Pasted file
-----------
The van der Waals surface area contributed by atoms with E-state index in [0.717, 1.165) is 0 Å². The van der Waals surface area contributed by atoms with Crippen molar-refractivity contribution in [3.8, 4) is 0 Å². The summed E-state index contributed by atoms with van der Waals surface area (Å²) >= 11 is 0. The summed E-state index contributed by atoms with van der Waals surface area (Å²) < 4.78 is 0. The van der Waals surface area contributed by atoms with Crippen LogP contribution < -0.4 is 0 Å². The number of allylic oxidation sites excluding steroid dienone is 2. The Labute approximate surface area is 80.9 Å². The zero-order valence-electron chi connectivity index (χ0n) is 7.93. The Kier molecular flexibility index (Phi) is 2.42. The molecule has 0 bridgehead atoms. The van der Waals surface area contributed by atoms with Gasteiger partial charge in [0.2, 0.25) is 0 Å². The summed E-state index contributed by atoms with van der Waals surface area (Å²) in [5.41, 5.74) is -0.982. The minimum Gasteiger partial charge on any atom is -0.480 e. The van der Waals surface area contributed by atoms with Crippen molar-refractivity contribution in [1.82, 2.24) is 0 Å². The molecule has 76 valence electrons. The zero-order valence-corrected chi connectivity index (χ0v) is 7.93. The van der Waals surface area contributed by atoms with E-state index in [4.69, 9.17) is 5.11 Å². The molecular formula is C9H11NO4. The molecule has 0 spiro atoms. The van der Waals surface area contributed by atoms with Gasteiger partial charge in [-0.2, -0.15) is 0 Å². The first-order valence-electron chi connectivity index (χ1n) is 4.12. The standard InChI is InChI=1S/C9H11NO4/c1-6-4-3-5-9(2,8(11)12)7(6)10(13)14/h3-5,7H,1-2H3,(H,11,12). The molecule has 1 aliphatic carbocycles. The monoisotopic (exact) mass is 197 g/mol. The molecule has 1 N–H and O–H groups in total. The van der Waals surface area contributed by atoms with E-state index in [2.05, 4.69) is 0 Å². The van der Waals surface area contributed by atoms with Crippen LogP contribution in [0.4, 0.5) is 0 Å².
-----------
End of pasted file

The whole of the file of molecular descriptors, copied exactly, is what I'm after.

The van der Waals surface area contributed by atoms with E-state index in [0.717, 1.165) is 0 Å². The van der Waals surface area contributed by atoms with Crippen molar-refractivity contribution in [3.8, 4) is 0 Å². The summed E-state index contributed by atoms with van der Waals surface area (Å²) >= 11 is 0. The summed E-state index contributed by atoms with van der Waals surface area (Å²) < 4.78 is 0. The van der Waals surface area contributed by atoms with Crippen LogP contribution < -0.4 is 0 Å². The number of allylic oxidation sites excluding steroid dienone is 2. The Labute approximate surface area is 80.9 Å². The zero-order valence-electron chi connectivity index (χ0n) is 7.93. The Kier molecular flexibility index (Phi) is 2.42. The molecule has 0 bridgehead atoms. The van der Waals surface area contributed by atoms with Gasteiger partial charge in [0.2, 0.25) is 0 Å². The summed E-state index contributed by atoms with van der Waals surface area (Å²) in [5.41, 5.74) is -0.982. The minimum Gasteiger partial charge on any atom is -0.480 e. The van der Waals surface area contributed by atoms with Crippen molar-refractivity contribution in [1.82, 2.24) is 0 Å². The molecule has 76 valence electrons. The zero-order valence-corrected chi connectivity index (χ0v) is 7.93. The van der Waals surface area contributed by atoms with E-state index in [4.69, 9.17) is 5.11 Å². The molecular formula is C9H11NO4. The molecule has 0 spiro atoms. The van der Waals surface area contributed by atoms with Gasteiger partial charge in [-0.2, -0.15) is 0 Å². The first-order valence-electron chi connectivity index (χ1n) is 4.12. The standard InChI is InChI=1S/C9H11NO4/c1-6-4-3-5-9(2,8(11)12)7(6)10(13)14/h3-5,7H,1-2H3,(H,11,12). The molecule has 1 aliphatic carbocycles. The monoisotopic (exact) mass is 197 g/mol. The molecule has 1 N–H and O–H groups in total. The van der Waals surface area contributed by atoms with E-state index in [2.05, 4.69) is 0 Å². The van der Waals surface area contributed by atoms with Crippen LogP contribution in [0.4, 0.5) is 0 Å².